Maintaining Emotional Health and Wellbeing During COVID-19

Rutgers University

A year after the pandemic outbreak a Rutgers expert describes the signs of emotional distress and the steps to treat it

As the pandemic enters its second year, the toll on emotional health is still being felt across country.

According to a recent Pew Poll, three-in-ten people say the COVID-19 outbreak has changed their lives in a major way, with 21 percent of U.S. adults still experiencing high levels of psychological distress a year later.

Stephanie Marcello, chief psychologist at Rutgers University Behavioral Health Care, who directs workshops on emotional health, provides insight into psychological distress and says in order to recognize signs of emotional stress in others, you must first recognize your own suffering and address personal mental health issues.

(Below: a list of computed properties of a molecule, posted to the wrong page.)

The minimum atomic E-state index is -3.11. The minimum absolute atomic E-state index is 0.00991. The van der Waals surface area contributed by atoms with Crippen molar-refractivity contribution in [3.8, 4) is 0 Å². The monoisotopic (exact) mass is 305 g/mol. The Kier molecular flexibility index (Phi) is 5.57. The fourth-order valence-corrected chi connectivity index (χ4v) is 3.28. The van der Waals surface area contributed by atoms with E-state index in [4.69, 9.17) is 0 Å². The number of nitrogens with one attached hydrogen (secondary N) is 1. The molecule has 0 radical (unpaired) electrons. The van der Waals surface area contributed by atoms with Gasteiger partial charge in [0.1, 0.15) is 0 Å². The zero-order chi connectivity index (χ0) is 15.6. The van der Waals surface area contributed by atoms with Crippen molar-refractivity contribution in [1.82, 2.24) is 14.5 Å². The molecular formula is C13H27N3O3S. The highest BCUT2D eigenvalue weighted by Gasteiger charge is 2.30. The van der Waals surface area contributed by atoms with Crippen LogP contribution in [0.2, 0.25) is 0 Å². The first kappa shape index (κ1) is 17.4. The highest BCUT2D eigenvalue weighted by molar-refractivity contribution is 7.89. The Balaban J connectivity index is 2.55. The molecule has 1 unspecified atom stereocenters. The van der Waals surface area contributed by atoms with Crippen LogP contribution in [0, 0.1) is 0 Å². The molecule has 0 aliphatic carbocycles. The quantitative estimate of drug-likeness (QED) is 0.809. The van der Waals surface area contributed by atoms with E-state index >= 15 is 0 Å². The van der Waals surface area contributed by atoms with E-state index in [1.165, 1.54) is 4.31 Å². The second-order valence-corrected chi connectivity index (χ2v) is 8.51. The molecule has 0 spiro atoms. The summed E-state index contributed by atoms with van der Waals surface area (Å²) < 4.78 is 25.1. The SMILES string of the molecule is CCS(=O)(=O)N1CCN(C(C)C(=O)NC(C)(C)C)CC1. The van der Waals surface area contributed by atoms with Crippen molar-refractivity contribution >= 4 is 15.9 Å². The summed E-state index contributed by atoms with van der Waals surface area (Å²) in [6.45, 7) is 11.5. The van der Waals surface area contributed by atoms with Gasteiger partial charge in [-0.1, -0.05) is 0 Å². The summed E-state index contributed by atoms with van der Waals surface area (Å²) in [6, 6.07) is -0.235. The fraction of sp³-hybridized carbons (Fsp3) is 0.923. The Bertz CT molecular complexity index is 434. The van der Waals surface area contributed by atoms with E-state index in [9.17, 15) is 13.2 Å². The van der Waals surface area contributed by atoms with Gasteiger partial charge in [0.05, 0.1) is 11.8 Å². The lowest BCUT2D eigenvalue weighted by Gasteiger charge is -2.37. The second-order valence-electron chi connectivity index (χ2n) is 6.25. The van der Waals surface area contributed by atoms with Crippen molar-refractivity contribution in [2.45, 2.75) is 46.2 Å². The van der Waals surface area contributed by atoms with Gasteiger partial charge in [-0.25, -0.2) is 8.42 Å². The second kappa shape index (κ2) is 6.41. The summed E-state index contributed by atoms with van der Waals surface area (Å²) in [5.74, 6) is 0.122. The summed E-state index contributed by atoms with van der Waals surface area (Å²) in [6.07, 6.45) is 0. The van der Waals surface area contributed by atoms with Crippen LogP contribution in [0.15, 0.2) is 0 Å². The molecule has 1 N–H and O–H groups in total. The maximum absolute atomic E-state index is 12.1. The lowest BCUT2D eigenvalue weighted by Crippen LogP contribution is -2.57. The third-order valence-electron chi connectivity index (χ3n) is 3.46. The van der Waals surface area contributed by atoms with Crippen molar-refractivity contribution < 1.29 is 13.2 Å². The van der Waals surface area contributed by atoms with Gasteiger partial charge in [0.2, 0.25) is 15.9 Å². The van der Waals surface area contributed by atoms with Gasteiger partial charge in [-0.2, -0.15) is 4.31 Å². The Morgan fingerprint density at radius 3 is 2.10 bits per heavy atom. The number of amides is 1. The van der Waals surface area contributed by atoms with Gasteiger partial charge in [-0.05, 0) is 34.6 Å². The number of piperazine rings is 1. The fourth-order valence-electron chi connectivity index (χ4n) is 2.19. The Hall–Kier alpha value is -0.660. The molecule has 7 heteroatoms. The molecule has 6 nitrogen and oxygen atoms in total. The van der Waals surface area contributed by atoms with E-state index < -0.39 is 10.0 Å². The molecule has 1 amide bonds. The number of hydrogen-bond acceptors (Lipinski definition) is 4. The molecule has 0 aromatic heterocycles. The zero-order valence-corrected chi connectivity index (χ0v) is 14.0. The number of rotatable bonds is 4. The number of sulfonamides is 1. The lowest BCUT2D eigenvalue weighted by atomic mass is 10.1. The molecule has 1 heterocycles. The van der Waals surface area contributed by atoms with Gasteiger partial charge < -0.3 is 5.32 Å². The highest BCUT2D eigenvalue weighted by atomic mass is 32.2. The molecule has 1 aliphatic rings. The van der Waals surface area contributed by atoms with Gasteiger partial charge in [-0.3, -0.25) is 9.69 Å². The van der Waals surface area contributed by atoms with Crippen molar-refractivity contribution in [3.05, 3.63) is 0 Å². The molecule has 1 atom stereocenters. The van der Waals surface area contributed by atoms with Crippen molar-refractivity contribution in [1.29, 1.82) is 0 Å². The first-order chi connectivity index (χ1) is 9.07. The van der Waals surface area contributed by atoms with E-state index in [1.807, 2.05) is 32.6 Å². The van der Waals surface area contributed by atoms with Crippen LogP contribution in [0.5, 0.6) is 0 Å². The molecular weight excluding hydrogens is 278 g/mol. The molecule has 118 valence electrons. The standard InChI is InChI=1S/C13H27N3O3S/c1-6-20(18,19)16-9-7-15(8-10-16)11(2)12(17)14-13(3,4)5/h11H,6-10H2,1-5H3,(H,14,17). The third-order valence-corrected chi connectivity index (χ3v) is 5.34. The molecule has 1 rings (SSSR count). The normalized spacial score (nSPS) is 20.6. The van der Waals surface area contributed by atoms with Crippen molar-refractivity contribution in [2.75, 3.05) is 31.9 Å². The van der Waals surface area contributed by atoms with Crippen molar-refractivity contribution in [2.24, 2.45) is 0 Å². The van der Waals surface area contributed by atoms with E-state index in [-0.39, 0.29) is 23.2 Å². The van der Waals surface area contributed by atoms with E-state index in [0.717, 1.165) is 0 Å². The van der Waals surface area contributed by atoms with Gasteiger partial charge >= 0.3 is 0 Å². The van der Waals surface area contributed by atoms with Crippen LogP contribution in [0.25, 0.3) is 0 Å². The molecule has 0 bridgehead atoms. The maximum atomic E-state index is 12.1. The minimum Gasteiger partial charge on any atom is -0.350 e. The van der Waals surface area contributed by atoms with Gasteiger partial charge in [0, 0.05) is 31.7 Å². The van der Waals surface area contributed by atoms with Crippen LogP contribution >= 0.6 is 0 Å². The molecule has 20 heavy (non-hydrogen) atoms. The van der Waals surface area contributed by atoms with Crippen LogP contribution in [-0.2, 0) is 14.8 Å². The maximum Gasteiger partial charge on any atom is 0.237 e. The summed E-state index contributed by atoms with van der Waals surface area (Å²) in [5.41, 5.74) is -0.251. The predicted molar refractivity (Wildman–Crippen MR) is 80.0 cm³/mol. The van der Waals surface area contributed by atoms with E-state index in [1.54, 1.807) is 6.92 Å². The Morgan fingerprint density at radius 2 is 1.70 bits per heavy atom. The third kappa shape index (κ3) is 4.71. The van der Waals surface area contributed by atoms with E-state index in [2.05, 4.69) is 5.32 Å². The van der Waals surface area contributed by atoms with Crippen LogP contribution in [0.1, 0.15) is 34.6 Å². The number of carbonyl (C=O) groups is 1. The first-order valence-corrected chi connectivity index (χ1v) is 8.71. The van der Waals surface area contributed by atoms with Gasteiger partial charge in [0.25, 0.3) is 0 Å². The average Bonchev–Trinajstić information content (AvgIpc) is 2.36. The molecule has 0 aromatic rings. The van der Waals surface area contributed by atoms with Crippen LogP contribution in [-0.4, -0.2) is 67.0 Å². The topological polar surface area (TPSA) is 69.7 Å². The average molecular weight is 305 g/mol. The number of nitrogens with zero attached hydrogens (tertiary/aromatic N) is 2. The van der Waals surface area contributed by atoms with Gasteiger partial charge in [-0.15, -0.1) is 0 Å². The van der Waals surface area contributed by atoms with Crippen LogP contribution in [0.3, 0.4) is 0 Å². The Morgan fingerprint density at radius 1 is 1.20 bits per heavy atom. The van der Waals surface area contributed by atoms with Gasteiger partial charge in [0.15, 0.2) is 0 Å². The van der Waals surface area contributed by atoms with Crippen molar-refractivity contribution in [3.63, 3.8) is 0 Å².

What are the signs of emotional suffering?

One sign is a change in personality: Are you or someone you know not acting in a typical way? For example, people might appear angry or anxious or have trouble sleeping. They may not be participating in activities as they did in the past and could be withdrawn from their typical social interactions. Another sign is poor self-care, which can include hygiene as well as other concerns like an increase in substance use. If you recognize hopelessness, grief or guilt, you or the other person may need to seek support from a professional.

What can you do if you sense emotional suffering in yourself or others?

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